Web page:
Bush Set to Speak at NAACP Convention

President Bush will deliver an address to the NAACP convention Thursday, after years of poor relations with the civil rights group. What do delegates want to hear from Mr. Bush?

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In addition to casting his first veto, Mr. Bush has another first this week. He's going to address the NAACP for the first time in his presidency. Its annual meeting is in Washington D.C.

NPR's Allison Keyes spoke to delegates and leaders of the nations oldest civil rights organization and they say they are eager to hear what the president has to say.

ALLISON KEYES reporting:

To feel the depth of the rift between President Bush and the NAACP, one need only listen to the group's chairman, Julian Bond. On Sunday Bond was joking about the president's previous refusals to speak at this convention.

Mr. JULIAN BOND (NAACP): In 2005, for the fifth straight year, he had declined to appear before us. He cited scheduling conflicts. That was true. He had spent the previous weeks scheduling conflicts.

KEYES: Mr. Bush has repeatedly said no to the NAACP's requests, in part because of the campaign ad the organization ran in 2000. The ad linked the president to the 1998 dragging death of an African American, James Bird, in Texas, a crime that reminded many blacks of the lynchings and other horrific killings that took place in the past.

The president has also said that escalating rhetoric from the NAACP's leaders and attacks on his policies made he feel him he would not be received by delegates with the respect his office deserves. But more recently, a campaign of conciliation on both sides has turned the tide.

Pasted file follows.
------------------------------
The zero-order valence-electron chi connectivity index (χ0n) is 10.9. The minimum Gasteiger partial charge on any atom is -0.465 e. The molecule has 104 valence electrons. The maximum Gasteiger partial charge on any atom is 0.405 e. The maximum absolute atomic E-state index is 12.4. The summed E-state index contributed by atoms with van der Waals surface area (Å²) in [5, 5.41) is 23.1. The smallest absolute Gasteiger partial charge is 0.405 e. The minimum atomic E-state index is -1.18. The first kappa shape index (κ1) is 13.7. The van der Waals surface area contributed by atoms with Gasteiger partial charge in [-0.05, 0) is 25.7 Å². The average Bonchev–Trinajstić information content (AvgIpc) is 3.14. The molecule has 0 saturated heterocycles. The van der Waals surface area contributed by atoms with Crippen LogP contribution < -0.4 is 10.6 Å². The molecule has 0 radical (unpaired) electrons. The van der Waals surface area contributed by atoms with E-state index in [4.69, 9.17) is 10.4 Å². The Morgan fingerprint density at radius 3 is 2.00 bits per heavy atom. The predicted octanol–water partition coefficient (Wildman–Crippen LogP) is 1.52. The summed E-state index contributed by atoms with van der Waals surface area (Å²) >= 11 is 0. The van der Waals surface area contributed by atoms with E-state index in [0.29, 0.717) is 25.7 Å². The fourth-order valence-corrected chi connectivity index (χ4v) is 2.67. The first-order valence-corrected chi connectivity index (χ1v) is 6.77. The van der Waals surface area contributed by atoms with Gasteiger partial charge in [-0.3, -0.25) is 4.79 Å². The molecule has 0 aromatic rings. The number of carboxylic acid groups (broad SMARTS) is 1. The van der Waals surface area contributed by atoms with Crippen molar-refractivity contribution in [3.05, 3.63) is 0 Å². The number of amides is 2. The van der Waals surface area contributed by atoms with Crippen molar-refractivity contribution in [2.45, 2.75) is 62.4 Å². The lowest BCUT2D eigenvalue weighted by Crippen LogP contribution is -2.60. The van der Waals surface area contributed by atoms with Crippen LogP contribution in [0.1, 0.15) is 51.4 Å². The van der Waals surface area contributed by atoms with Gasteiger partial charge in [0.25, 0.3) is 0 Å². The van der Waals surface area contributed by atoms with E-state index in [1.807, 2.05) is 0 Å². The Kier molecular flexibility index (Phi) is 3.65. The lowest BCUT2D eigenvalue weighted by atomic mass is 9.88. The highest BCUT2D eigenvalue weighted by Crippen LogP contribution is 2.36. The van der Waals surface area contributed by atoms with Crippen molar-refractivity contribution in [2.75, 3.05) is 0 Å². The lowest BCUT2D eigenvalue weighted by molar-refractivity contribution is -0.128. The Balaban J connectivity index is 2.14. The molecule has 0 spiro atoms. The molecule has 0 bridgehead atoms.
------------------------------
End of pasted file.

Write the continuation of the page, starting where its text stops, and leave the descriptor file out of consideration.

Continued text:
Mr. TONY SNOW (White House Spokesman): I think the president wants to make the argument that he has a career that reflects a strong commitment to civil rights.

KEYES: Yesterday, White House spokesman Tony Snow confirmed that the president will speak tomorrow, calling it a moment of opportunity.

Mr. SNOW: The president wants to make his voice heard. He has an important role to play, not only in making the case for civil rights, but maybe more importantly the case for unity.

KEYES: Snow says the president and NAACP president Bruce Gordon have good relations. That's partly because Gordon, a former Verizon executive, has worked at it in a way that resignated with the White House. The general mood among NAACP delegates hurrying along the convention center today was one of welcome for President Bush. People like Ann Robinson, of Chilakapati, Ohio, agree with Chairman Bond that the president need not worry about a hostile reaction here.

Ms. ANN ROBINSON (NAACP Delegate): He will be treated courteously. You know, we will be ladies and gentlemen.

KEYES: Robinson says any past anger over Mr. Bush's previous refusal should be forgotten. And she wants to hear him say -

Ms. ROBINSON: Anything positive for the good of all the citizens of the United States of America. We're all tax paying people and we all deserve the best that our country can give us.

KEYES: At the same time, people life Alfred Duset(ph), of Lake Charles, Louisiana, think the president insulted this group by not accepting previous invitations.

Mr. ALFRED DUSET (NAACP Delegate): First we need an apology and a, explanation why he has not attended any of our conventions.

KEYES: Duset says Mr. Bush has behaved as if African Americans don't matter and that the president has agreed appeared now only because Republicans are in a bind.

Mr. DUSET: And they want to pull us into it now because they are in trouble. That's that old black exploitation plan. It's a publicity stunt.

KEYES: Throughout this week, delegates have focused on voting rights, education and job creation. The president's speech comes on the last day of the convention.

Allison Keyes, NPR News, Washington.

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